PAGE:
The history of ideas had counterparts in other European traditions, including German Ideengeschichte, Geistesgeschichte, and especially Begriffsgeschichte, and French mentalités. In the later twentieth century all of these approaches were affected by the "linguistic turn," which shifted attention from unproblematized "ideas" to language and discourse, since ideas, as Jorge Luis Borges (1889–1986) wrote, "are not, like marble, everlasting," and as Ludwig Wittgenstein (1889–1951) put it, "The limits of my language mean the limits of my world." Not that Lovejoy was unaware of such problems, for long before he had pointed out "the role of semantic shifts, ambiguities, and confusions, in the history of thought and taste," and he remarked that "nearly all of the great catchwords have been equivocal—or rather, multivocal." For this reason Lovejoy took pains to distinguish the varied meanings behind keywords such as nature, progress, perfectibility, romanticism, and pragmatism, as well as more inflammatory terms of ideological debate.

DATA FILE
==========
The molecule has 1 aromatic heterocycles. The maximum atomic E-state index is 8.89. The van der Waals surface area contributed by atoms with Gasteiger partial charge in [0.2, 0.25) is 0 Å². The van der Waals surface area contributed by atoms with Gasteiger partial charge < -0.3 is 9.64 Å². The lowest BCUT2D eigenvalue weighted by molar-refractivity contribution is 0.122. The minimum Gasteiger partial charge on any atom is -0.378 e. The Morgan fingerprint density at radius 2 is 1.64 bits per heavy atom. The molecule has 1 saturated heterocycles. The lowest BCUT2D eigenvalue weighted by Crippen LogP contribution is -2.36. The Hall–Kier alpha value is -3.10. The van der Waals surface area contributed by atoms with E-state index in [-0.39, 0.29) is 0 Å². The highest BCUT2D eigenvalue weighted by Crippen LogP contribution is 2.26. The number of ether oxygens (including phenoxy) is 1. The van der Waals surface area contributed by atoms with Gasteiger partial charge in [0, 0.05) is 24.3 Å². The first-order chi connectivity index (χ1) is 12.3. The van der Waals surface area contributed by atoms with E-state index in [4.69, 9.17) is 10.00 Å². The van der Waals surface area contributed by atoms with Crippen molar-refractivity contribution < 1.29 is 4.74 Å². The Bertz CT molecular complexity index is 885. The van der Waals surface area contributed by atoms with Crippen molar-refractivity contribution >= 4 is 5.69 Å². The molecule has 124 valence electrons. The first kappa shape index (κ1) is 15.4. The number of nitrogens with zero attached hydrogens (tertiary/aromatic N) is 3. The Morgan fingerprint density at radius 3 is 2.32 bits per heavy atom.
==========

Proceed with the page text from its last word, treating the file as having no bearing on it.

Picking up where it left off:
In the later twentieth century the history of ideas was invaded and shaken by a number of intellectual movements, including hermeneutics, reception theory, psych-history (and -biography), deconstruction, poststructuralism, constructivism, the new historicism, cultural materialism, the new cultural history, Derridean textualism, and various efforts of the "social history of ideas." Following the Nietzschean notion of "the interpretive character of all that happens" and the impact of literary theory, the history of ideas in its classic, spiritualist form also entered into decline, being superseded (except among philosophers) by intellectual history and deeper concerns of language and historical context as well as material culture.